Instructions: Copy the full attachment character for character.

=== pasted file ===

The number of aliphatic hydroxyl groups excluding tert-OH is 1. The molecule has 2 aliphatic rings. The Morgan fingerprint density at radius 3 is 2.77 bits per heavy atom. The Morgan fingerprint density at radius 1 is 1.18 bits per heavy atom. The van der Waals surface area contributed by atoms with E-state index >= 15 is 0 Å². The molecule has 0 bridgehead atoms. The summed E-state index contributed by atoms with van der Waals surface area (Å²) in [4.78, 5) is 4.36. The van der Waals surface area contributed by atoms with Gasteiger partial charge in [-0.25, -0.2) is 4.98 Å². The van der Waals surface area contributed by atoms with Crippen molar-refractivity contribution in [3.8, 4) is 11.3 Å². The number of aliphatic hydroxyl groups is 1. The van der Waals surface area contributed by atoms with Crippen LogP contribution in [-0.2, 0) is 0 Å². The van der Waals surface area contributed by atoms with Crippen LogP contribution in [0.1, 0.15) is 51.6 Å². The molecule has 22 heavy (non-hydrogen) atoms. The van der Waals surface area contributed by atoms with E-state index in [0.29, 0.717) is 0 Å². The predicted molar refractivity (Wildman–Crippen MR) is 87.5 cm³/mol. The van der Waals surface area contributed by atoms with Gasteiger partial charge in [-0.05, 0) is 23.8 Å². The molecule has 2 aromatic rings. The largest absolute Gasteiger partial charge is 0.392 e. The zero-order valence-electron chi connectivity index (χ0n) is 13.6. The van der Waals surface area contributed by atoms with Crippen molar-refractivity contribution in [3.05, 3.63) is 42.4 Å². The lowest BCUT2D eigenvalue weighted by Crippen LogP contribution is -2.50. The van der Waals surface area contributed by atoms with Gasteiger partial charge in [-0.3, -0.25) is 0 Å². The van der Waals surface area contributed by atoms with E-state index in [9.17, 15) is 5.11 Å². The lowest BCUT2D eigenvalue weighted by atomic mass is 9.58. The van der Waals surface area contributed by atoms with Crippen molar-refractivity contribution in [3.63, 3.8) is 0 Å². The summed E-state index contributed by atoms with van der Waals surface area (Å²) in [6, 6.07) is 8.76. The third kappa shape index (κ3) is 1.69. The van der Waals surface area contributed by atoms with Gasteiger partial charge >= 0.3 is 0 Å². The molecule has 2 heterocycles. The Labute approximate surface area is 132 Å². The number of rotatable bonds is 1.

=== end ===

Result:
The number of aliphatic hydroxyl groups excluding tert-OH is 1. The molecule has 2 aliphatic rings. The Morgan fingerprint density at radius 3 is 2.77 bits per heavy atom. The Morgan fingerprint density at radius 1 is 1.18 bits per heavy atom. The van der Waals surface area contributed by atoms with E-state index >= 15 is 0 Å². The molecule has 0 bridgehead atoms. The summed E-state index contributed by atoms with van der Waals surface area (Å²) in [4.78, 5) is 4.36. The van der Waals surface area contributed by atoms with Gasteiger partial charge in [-0.25, -0.2) is 4.98 Å². The van der Waals surface area contributed by atoms with Crippen molar-refractivity contribution in [3.8, 4) is 11.3 Å². The number of aliphatic hydroxyl groups is 1. The van der Waals surface area contributed by atoms with Crippen LogP contribution in [-0.2, 0) is 0 Å². The van der Waals surface area contributed by atoms with Crippen LogP contribution in [0.1, 0.15) is 51.6 Å². The molecule has 22 heavy (non-hydrogen) atoms. The van der Waals surface area contributed by atoms with E-state index in [0.29, 0.717) is 0 Å². The predicted molar refractivity (Wildman–Crippen MR) is 87.5 cm³/mol. The van der Waals surface area contributed by atoms with Gasteiger partial charge in [-0.05, 0) is 23.8 Å². The molecule has 2 aromatic rings. The largest absolute Gasteiger partial charge is 0.392 e. The zero-order valence-electron chi connectivity index (χ0n) is 13.6. The van der Waals surface area contributed by atoms with Crippen molar-refractivity contribution in [3.05, 3.63) is 42.4 Å². The lowest BCUT2D eigenvalue weighted by Crippen LogP contribution is -2.50. The van der Waals surface area contributed by atoms with Gasteiger partial charge in [-0.3, -0.25) is 0 Å². The van der Waals surface area contributed by atoms with E-state index in [9.17, 15) is 5.11 Å². The lowest BCUT2D eigenvalue weighted by atomic mass is 9.58. The van der Waals surface area contributed by atoms with Crippen molar-refractivity contribution in [3.63, 3.8) is 0 Å². The summed E-state index contributed by atoms with van der Waals surface area (Å²) in [6, 6.07) is 8.76. The third kappa shape index (κ3) is 1.69. The van der Waals surface area contributed by atoms with Gasteiger partial charge >= 0.3 is 0 Å². The molecule has 2 heterocycles. The Labute approximate surface area is 132 Å². The number of rotatable bonds is 1.